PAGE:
Smaller cities don’t have the wealth of expertise that Lifeline Syria has, but they have knowledgeable leaders in the settlement sector and I hope they are being put to good use across the country.

Settling Syrian families in communities where there are no other Syrians will be a challenge.

This is a new issue for many smaller city municipal leaders and that’s good for the settlement sector in those cities.

Some settlement agencies in smaller cities have extensive experience settling refugees, while others have little or none. However, they have experience settling newcomers and this is an opportunity for them to provide leadership.

Settling Syrian families in communities where there are no other Syrians will be a challenge.

In North Bay we have none on our client list and in Timmins only one family. However, North Bay has a mosque (a high proportion of Syria’s population is Muslim) and Timmins has a group of Muslims actively trying to create one, so at least there is some religious commonality.

An Anglican minister dropped in to my office to see what she and her church could do to help, and North Bay’s mayor has approached the United Church for support. Ordinary citizens are e-mailing their moral and financial support, so it is gratifying to see communities come together.

Not everyone supportive

On the other hand, online comments about Mayor McDonald’s request for funds to support a family were not all positive.

The online world attracts the ill informed with strident opinions, and they were out in full force. Comments ranged from religion-based to ‘foreigners coming in and taking “our” jobs’ sentiments, and they were neither literate nor enlightened.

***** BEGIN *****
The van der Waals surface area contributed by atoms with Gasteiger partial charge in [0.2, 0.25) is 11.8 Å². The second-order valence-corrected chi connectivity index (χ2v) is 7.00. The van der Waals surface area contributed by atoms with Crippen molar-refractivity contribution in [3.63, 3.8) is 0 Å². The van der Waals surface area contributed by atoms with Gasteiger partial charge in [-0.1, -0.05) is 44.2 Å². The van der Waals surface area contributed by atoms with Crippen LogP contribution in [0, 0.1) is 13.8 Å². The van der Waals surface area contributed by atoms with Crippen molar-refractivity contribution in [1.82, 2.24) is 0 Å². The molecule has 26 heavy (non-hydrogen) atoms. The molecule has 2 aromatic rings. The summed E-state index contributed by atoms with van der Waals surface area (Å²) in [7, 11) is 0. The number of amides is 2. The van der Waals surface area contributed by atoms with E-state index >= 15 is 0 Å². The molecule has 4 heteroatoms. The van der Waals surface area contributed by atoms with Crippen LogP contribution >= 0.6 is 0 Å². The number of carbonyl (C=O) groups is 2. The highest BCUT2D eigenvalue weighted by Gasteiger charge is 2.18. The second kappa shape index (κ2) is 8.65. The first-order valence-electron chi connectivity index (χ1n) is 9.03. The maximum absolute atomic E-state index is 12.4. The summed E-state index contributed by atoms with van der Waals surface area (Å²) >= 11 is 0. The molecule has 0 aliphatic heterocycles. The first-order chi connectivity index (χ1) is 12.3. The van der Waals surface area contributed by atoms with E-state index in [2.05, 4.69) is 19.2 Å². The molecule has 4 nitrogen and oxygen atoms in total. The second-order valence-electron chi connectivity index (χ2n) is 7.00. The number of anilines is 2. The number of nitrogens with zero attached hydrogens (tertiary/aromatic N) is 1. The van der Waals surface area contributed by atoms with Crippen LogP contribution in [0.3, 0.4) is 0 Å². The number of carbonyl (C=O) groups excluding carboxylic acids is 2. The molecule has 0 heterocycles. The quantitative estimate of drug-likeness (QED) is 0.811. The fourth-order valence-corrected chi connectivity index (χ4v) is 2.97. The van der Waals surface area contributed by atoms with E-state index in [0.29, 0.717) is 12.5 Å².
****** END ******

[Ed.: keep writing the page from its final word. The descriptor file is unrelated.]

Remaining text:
It will always be a work in progress to educate people about how immigrants and refugees make Canada a stronger nation. This work has been led by immigrant settlement agencies and local immigration partnerships and now there is an opportunity for others to get involved in the discussion.

Leaders have to lead, whether they are municipal politicians, church leaders, or settlement agencies. It is gratifying to see that in our corner of Canada, and in the big cities, they are doing just that.


Don Curry is the Executive Director of the North Bay & District Multicultural Centre, Co-Chair of the North Bay Newcomer Network Local Immigration Partnership Initiative, Timmins Local Immigration Partnership and northern region board member for OCASI. He is also a board member of Pathways to Prosperity, a national immigration research organization.

Published in Commentary
Tuesday, 21 July 2015 14:05

Life is Better in Smaller Cities

by Don Curry (@DonDoncurry) in North Bay, Ontario

Increasingly, immigrants are learning what many of us already know. Life can be better in the smaller centres of Canada.